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Cafetalk Tutor's Column

Arthur Heffelfinger 講師のコラム

Use Correct Verbiage ... Avoid the Bullets

2020年9月27日

It’s not my intent to get political here, but in this strife-torn world of ours, it would serve us well to recall the importance of the clear, concise, appropriate, and POLITE use of language.  Although I speak two languages (English and Russian), my remarks today apply to all students of ANY language anywhere on the planet.

I am now, by any fair measure, an old man.  Upon considering the turmoil I’ve observed or experienced throughout my many years, it occurs to me how much of it could have been avoided had only a different choice of words or softer tone been utilized.  This applies to the entire range of human discourse: family, neighbors, domestic politics, and even international affairs.  Today, let’s first consider “tone”.

Unlike many oriental languages, English is not technically “tonal” in nature.  That is, the raising or lowering of voice frequency (pitch) does not change the core definition of a word.  In Chinese, by contrast, such a change in pitch of a single word can grossly affect its definition.   If you’re not careful, you can accidentally end up calling your Chinese mother-in-law a water buffalo (really!).  

This is not to say that a change of tone within an English sentence can not affect overall meaning.  However, it is the entire sentence that is affected, not a single word.  For example, consider the following seemingly straight-forward question:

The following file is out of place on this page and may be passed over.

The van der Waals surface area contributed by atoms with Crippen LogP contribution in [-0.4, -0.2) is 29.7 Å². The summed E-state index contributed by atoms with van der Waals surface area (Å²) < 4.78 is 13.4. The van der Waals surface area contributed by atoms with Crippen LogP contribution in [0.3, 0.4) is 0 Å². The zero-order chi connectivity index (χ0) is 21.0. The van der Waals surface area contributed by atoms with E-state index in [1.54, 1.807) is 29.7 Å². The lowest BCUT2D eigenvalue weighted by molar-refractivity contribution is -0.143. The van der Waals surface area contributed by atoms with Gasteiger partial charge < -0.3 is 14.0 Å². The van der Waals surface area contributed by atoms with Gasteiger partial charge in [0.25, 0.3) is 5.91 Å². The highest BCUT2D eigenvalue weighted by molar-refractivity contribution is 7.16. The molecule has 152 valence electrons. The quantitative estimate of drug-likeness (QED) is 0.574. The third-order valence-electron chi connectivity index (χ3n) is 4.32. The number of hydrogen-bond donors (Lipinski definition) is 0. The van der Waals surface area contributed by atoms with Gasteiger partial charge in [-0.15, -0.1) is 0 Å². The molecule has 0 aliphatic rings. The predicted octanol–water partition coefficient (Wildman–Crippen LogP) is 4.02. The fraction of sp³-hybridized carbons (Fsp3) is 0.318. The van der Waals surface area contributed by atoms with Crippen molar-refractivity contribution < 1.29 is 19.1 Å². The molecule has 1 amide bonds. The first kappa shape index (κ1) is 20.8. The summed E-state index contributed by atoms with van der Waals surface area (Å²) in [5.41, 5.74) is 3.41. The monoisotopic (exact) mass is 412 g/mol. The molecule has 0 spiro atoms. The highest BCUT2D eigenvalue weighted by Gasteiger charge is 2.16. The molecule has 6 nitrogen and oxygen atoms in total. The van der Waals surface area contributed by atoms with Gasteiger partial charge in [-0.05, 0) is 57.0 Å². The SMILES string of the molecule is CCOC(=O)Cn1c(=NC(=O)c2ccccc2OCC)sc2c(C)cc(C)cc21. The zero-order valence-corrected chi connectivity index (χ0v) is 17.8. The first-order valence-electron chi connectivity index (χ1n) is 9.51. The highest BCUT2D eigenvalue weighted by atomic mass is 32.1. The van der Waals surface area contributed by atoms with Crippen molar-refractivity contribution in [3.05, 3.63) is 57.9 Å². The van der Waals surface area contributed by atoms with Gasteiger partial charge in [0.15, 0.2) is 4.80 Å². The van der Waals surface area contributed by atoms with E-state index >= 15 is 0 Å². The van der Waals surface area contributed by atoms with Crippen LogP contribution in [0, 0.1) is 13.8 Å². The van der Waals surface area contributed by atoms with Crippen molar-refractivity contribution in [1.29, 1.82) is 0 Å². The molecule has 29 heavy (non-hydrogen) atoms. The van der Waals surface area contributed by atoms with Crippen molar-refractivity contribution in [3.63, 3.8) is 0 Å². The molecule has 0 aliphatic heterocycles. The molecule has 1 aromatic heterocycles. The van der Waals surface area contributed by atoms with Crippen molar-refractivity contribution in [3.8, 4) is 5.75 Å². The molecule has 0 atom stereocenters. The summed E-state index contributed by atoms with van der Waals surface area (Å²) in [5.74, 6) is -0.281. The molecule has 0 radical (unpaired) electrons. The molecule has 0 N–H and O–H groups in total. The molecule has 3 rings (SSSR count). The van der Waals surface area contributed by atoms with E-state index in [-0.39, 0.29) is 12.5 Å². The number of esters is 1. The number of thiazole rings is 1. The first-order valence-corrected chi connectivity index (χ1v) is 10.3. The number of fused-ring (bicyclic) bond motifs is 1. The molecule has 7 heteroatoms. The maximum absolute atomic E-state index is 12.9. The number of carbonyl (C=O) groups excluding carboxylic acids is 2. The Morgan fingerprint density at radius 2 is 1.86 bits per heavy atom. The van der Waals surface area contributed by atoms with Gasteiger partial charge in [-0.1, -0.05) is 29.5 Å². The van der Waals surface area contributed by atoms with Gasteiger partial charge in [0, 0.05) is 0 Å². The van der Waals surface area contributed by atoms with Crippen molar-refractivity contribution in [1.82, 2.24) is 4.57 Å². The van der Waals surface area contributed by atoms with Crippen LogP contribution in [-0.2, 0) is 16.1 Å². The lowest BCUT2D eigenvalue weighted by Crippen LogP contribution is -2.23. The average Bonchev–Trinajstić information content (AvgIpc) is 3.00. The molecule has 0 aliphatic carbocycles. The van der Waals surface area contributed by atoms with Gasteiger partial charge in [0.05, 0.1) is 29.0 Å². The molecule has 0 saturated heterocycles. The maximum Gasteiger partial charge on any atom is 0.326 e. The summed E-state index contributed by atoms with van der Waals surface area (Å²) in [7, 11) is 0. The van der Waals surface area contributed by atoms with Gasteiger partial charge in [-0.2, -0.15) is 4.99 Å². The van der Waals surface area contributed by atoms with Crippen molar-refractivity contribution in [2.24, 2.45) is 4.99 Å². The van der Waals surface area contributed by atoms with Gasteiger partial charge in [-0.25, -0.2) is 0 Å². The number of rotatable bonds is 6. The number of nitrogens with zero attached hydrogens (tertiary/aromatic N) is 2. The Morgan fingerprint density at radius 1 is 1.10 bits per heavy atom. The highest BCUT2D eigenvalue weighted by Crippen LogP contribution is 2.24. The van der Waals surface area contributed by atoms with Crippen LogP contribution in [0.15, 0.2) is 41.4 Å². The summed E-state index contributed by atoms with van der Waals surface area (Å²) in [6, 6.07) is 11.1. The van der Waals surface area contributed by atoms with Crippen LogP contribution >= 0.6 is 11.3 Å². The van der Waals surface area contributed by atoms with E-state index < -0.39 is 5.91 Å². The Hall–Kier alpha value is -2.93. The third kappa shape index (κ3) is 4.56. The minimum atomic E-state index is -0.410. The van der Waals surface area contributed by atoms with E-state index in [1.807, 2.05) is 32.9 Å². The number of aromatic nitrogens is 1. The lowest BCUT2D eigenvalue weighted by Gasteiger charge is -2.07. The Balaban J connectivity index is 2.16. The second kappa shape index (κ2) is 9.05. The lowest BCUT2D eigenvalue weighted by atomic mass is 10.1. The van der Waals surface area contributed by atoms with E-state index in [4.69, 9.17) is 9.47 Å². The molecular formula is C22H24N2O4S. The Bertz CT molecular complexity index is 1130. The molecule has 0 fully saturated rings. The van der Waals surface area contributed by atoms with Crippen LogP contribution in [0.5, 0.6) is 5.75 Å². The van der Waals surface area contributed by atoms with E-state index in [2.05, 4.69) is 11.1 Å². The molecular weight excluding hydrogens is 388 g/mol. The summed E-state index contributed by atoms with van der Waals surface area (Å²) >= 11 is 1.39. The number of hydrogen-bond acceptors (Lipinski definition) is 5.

“Did you get a good score on your TOEIC examination?”

Here, there is no rise in frequency of any single word.  The sentence is a simple, straight-forward inquiry.  However, consider the same sentence when the single word “you” is raised in pitch.

                      “Did you get a good score on your TOEIC examination?”

Now, the questioner is expressing amazement that you (of all people) could get such a good score.  This is implicitly insulting because the questioner seems to feel you’re incapable of scoring well.

This sort of misunderstanding can extend far beyond such insignificant circumstances and have catastrophic effects involving entire nations.  If you don’t believe this, I recommend you read a book entitled Argument Without End by Robert McNamara (the American Secretary of Defense during the Vietnam War).  Written as an explanation and apology of US foreign policy, Mr. McNamara makes the point that the failure to achieve an early peace accord was due in large measure to linguistic misinterpretations and ignorance of cultural idioms and history.
                                                                            

  


I hope you've had a terrific September, and I'll see you next month with my October column!

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